I puzzled over why these things were so offensive. Then I remembered that Karen Kingsbury has written a Princess book for children: The Princess and the Three Knights. It has a similar plot to Brave: three suitors competing for the hand of the beautiful princess. While her story is a sweet one in many ways, especially in the final test the king presented to the suitors, its overall message disturbs me.

princess 3 knights

The princess doesn’t have a name. She has no identity of her own. She never speaks – not a word. She only acts twice throughout the story: once to move closer to her father, the king, “her eyes wide and fearful.” The second time, “her heart takes flight” when her father chooses her husband. While we’re told she is beautiful “inside and out,” we’re only shown the outside beauty. There are no words and no actions to demonstrate her inner beauty.

speechless

A passive girl with no voice, no say-so in her future, no identity apart from the men in her life: it’s about as opposite from the message of Brave as you can get. It’s also about as accurately descriptive of many of the political and religious agendas we are facing today. Our society is becoming more and more polarized over this very issue. Do women have the right to be heard? Do we have the right to have insurance coverage and access to birth control? Do we have the right to speak our mind and heart – from the pulpit and/or in the public square? Do we have the right to earn equal pay for equal work? Must we always be portrayed as either silent and passive or buxom and air-headed in order to be “politically” correct? Do we have intrinsic value apart from the relationships with the men in our lives? Is there no place for strong, smart, capable, independent women in our world and in our entertainment today?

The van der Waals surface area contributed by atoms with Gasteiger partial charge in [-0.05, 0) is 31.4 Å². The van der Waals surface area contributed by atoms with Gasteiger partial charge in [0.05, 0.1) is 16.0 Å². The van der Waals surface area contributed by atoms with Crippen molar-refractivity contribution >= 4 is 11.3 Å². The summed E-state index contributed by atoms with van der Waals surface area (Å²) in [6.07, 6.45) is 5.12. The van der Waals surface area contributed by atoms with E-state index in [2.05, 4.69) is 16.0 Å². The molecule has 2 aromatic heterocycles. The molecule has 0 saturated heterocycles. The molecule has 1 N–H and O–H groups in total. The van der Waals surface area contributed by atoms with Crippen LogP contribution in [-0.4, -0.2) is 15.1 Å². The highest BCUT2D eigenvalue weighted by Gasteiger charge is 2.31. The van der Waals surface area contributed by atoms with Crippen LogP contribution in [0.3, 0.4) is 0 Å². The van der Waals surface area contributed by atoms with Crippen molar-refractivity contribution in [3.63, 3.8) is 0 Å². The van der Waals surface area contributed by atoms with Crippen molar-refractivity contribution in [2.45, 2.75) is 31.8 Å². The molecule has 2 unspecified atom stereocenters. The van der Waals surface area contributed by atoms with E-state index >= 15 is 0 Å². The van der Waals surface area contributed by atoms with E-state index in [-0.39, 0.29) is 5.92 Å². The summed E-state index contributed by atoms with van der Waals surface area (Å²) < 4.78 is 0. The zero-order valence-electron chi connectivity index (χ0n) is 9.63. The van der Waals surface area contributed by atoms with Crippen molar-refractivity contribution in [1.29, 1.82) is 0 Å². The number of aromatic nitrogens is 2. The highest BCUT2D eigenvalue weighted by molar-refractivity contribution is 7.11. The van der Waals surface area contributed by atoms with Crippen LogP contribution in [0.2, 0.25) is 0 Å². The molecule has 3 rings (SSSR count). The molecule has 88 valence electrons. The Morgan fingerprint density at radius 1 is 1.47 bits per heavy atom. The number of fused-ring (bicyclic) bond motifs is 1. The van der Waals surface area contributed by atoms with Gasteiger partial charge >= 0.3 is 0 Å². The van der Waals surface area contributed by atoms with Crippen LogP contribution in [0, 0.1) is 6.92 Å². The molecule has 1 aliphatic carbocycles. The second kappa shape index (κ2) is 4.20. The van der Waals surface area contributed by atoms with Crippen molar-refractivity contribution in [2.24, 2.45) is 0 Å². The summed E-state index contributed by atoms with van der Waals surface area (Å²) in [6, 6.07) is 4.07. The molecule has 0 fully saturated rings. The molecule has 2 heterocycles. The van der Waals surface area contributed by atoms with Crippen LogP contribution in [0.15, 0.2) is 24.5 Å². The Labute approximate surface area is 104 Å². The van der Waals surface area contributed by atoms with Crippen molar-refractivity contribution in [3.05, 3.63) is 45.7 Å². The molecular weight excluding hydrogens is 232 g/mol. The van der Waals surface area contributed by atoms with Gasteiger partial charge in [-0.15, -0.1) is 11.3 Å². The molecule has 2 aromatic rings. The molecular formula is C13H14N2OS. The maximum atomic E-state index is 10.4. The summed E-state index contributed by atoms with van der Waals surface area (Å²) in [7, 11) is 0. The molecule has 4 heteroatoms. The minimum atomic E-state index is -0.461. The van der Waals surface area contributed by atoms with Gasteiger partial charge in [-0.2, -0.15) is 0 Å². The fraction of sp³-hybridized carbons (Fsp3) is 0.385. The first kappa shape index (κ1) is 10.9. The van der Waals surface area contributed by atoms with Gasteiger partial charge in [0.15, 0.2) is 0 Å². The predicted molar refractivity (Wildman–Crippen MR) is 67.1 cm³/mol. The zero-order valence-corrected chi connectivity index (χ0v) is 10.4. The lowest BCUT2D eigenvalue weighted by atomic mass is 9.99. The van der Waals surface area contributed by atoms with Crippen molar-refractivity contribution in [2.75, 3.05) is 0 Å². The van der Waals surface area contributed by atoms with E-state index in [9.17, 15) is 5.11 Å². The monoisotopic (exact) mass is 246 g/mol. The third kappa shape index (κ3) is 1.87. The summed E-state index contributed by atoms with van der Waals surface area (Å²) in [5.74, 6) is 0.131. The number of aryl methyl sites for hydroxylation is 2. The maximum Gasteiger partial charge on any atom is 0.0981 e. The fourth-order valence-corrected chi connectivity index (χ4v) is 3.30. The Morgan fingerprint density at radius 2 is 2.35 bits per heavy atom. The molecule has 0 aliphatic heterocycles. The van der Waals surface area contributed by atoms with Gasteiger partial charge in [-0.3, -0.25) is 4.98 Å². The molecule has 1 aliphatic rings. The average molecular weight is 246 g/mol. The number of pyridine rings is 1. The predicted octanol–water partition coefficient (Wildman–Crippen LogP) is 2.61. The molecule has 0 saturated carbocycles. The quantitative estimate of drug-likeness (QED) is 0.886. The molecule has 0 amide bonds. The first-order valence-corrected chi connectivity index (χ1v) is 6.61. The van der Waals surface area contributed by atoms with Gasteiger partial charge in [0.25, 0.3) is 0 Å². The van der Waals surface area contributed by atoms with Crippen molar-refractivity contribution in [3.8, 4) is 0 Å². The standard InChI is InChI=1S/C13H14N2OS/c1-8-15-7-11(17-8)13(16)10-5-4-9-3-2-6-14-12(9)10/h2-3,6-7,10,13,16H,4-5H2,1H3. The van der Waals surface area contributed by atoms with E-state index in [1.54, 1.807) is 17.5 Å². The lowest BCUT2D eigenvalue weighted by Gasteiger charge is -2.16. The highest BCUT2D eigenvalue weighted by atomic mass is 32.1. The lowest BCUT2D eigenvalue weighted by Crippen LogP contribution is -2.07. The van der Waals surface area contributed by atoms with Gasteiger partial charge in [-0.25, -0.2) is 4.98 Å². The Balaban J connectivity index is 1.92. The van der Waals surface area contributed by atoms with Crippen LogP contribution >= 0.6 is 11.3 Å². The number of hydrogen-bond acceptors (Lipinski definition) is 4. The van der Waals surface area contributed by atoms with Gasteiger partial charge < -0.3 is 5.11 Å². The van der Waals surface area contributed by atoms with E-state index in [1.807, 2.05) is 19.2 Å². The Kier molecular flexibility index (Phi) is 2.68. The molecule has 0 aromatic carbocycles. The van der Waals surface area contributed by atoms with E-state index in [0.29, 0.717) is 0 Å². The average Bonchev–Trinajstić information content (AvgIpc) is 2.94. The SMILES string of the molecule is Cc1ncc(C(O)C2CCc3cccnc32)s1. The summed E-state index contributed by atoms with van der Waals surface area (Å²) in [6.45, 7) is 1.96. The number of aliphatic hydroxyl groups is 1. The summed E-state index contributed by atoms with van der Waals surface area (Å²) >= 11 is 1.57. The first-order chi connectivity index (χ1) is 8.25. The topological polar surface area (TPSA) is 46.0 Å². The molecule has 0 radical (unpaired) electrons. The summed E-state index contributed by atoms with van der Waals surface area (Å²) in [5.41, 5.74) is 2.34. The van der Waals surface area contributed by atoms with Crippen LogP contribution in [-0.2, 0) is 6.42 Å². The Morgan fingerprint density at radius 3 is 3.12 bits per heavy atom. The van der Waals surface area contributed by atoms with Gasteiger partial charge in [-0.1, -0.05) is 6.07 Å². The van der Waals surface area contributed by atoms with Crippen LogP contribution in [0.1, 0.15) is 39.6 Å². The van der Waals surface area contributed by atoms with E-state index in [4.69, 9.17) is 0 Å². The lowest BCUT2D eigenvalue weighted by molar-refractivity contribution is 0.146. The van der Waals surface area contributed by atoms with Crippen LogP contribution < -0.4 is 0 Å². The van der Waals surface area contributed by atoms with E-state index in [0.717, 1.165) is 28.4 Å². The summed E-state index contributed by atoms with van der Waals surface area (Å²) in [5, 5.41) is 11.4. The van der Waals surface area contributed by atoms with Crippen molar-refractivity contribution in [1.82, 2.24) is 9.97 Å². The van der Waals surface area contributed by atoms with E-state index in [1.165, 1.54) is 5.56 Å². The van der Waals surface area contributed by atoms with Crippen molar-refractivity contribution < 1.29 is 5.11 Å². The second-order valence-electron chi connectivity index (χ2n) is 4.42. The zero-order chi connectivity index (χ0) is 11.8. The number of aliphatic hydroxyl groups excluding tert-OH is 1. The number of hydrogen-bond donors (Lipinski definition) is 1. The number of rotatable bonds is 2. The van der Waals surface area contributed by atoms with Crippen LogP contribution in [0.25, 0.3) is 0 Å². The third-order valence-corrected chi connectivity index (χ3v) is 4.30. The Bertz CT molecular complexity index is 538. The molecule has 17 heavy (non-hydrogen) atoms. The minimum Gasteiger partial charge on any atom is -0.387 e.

What kind of princess story are we telling our children today? Guess which message I want my daughters to hear?

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30 thoughts on “What Is the “Right” Kind of Princess Story?

  1. You have certainly become Merida this week. It takes courage to stand up for what you believe for yourself and your daughters.

  2. Reblogged this on Cathy's Voice Now and commented:
    I love this post. I hope you will enjoy it as well!

  3. Loved this. I saw the movie with my three daughters (12, 10 & 7) and LOVED it. I wrote a post yesterday about how empowering it was for women. I, too, like Kingsbury, and am a bit dismayed by her comments. Merida and her mother are wonderful role models for women. And I think my daughters can handle some naked cartoon butts. I’d much rather that than some of the stuff they want to watch on Nickelodeon and Disney channels.

    I planned to review Brave this week on my Mom in Love with Fiction blog, and I’ll be providing a link to your insightful comments. Thanks for sharing, and for your honesty.

    • Just took a look at your post. I think we are kindred spirits here! Thank you for your encouraging comments and for sharing a link. The more of us encouraging our girls to be strong, the better!